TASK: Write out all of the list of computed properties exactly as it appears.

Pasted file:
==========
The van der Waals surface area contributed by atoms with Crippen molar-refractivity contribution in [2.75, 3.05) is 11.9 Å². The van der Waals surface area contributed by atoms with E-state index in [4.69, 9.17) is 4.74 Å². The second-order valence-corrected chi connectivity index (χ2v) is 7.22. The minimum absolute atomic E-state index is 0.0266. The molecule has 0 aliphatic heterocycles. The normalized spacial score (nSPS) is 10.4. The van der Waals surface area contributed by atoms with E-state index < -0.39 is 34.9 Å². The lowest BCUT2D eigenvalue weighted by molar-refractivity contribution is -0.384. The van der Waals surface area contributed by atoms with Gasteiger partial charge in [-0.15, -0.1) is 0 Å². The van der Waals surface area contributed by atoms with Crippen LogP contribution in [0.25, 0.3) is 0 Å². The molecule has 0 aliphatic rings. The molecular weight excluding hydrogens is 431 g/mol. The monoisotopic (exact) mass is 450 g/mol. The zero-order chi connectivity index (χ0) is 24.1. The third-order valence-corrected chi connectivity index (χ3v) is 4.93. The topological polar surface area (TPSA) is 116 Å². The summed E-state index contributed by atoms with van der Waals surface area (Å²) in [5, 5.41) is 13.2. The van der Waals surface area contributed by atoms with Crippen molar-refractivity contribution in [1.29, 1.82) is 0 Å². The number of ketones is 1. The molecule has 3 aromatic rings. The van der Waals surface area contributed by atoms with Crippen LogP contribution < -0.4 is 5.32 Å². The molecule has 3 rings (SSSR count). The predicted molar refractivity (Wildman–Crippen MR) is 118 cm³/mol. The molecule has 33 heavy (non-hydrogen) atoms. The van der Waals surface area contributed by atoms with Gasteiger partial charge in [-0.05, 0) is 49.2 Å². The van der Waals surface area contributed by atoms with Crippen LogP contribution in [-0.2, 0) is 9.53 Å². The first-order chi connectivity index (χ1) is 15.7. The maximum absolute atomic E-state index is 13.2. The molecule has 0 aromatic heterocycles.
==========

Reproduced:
The van der Waals surface area contributed by atoms with Crippen molar-refractivity contribution in [2.75, 3.05) is 11.9 Å². The van der Waals surface area contributed by atoms with E-state index in [4.69, 9.17) is 4.74 Å². The second-order valence-corrected chi connectivity index (χ2v) is 7.22. The minimum absolute atomic E-state index is 0.0266. The molecule has 0 aliphatic heterocycles. The normalized spacial score (nSPS) is 10.4. The van der Waals surface area contributed by atoms with E-state index < -0.39 is 34.9 Å². The lowest BCUT2D eigenvalue weighted by molar-refractivity contribution is -0.384. The van der Waals surface area contributed by atoms with Gasteiger partial charge in [-0.15, -0.1) is 0 Å². The van der Waals surface area contributed by atoms with Crippen LogP contribution in [0.25, 0.3) is 0 Å². The molecule has 0 aliphatic rings. The molecular weight excluding hydrogens is 431 g/mol. The monoisotopic (exact) mass is 450 g/mol. The zero-order chi connectivity index (χ0) is 24.1. The third-order valence-corrected chi connectivity index (χ3v) is 4.93. The topological polar surface area (TPSA) is 116 Å². The summed E-state index contributed by atoms with van der Waals surface area (Å²) in [5, 5.41) is 13.2. The van der Waals surface area contributed by atoms with Crippen molar-refractivity contribution in [1.29, 1.82) is 0 Å². The number of ketones is 1. The molecule has 3 aromatic rings. The van der Waals surface area contributed by atoms with Crippen LogP contribution < -0.4 is 5.32 Å². The molecule has 3 rings (SSSR count). The predicted molar refractivity (Wildman–Crippen MR) is 118 cm³/mol. The molecule has 33 heavy (non-hydrogen) atoms. The van der Waals surface area contributed by atoms with Gasteiger partial charge in [-0.05, 0) is 49.2 Å². The van der Waals surface area contributed by atoms with Crippen LogP contribution in [-0.2, 0) is 9.53 Å². The first-order chi connectivity index (χ1) is 15.7. The maximum absolute atomic E-state index is 13.2. The molecule has 0 aromatic heterocycles.